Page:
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A selection of contemporary independent amateur 3D animation which forms the basis for this year’s festival visuals. Original stories, three-dimensional characters and critical comments on relevant topics create a convincing universe.
The visual aesthetics of the animation refers to early graphic-editing software, the 3D of the early 2000s, and the first editions of GTA and the Sims. If the developers of the latter suddenly decided to create a Ukrainian version where characters live in the country, chop wood, care for cattle and receive subsidies, they’d definitely borrow Anatolii Surma’s characters. Grandma Palazhka, Grandma Paraska, Grandma Karga, Uncle Goon, Sveta, Dima appear in multiple stories, turning the short animated essays into an enigmatic series.
The characters exist in a specific objective and temporal environment, at the same time richly decorated with psychotic ornaments and anxious colours. You constantly run into recognisable material and architectural details: church tops, concrete fences, wall panels, motley carpets, yellow buses, even a leopard-print couch. On the other hand, if the features of today’s life are recognisable, nevertheless they are whimsically mixed up and attached to artistic abstraction.
Education, environmental problems, family relationships — these are only some of the issues which the author addresses again and again. We see a local conflict in the spirit of The Kaydash Family, with tensions rising to the level of an Ancient Greek tragedy, but it instantly expands to a comment on global geopolitical problems. It isn’t hard to notice that the author has a political, civic and ethical position and a stable moral compass outlined in his various stories.
A somewhat detached narrative manner, characteristic gaps in the narrative, a concise manner of expression; these have the effect of leaving something unsaid. The storylines themselves feel like revelations received by Agent Cooper or his doppelganger Bob during a trip to the Black Lodge. This metaphor is also supported by a peculiar semiotic system of sound (such as ‘trumpet trill’ which means ‘screeching’), the characters’ movements, and the camera’s trajectory.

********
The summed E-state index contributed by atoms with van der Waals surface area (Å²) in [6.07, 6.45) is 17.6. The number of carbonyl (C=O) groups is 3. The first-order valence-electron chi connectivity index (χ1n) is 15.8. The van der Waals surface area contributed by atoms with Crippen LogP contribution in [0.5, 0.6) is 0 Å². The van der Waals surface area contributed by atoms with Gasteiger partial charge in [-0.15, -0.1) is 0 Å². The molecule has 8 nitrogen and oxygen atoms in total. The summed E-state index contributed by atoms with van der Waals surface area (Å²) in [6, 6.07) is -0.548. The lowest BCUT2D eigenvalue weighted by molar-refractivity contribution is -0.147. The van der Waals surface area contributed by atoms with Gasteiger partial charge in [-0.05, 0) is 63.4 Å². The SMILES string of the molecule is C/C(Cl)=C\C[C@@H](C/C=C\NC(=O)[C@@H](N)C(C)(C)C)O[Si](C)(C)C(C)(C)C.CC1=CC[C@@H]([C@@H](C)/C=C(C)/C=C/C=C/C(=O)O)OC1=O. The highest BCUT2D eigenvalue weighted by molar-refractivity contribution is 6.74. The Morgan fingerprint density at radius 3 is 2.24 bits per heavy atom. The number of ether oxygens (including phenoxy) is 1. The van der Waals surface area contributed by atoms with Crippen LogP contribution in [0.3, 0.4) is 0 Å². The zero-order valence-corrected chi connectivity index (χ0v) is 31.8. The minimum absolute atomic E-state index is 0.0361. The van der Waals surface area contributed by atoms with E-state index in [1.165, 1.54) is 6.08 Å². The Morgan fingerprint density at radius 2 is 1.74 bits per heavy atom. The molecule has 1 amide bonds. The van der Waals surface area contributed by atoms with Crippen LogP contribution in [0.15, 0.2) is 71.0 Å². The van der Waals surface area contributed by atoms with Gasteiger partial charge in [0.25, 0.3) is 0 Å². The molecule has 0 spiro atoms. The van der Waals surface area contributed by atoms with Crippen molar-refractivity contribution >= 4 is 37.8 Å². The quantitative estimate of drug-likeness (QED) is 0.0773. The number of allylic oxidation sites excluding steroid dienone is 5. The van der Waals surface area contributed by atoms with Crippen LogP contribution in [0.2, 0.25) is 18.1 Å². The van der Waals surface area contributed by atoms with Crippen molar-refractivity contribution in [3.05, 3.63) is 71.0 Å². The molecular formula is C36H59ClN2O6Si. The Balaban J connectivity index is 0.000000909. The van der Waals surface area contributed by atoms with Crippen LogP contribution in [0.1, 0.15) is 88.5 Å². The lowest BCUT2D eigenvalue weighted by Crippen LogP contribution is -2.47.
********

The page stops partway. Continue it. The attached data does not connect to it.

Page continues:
After all, it’s not easy to define the tone of the narrative: is it serious, ironic, or maybe post-ironic? But Surma’s language is sufficiently modern to keep our attention, to break through the perception of being attacked by the diverse range of intensive visual messages.
The search for a new form and a convincing means of expression is a symptom of art. Then, according to the rules, you need to find the context and language of description — art brut, outsider, naive art. But the categories of art criticism which come to mind in attempts to conceptually define Surma’s animation seem discredited by now.
On the other hand, this strange world of the pandemic also requires a search for a convincing language to describe it. The task gets more complicated if you rule out irony, which, of course, is a symptom of helplessness before the new. In any case, Anatolii Surma’s animated films are a self-sufficient reality, which is quite capable of speaking to the audience.
Text by Oleksandra Nabieva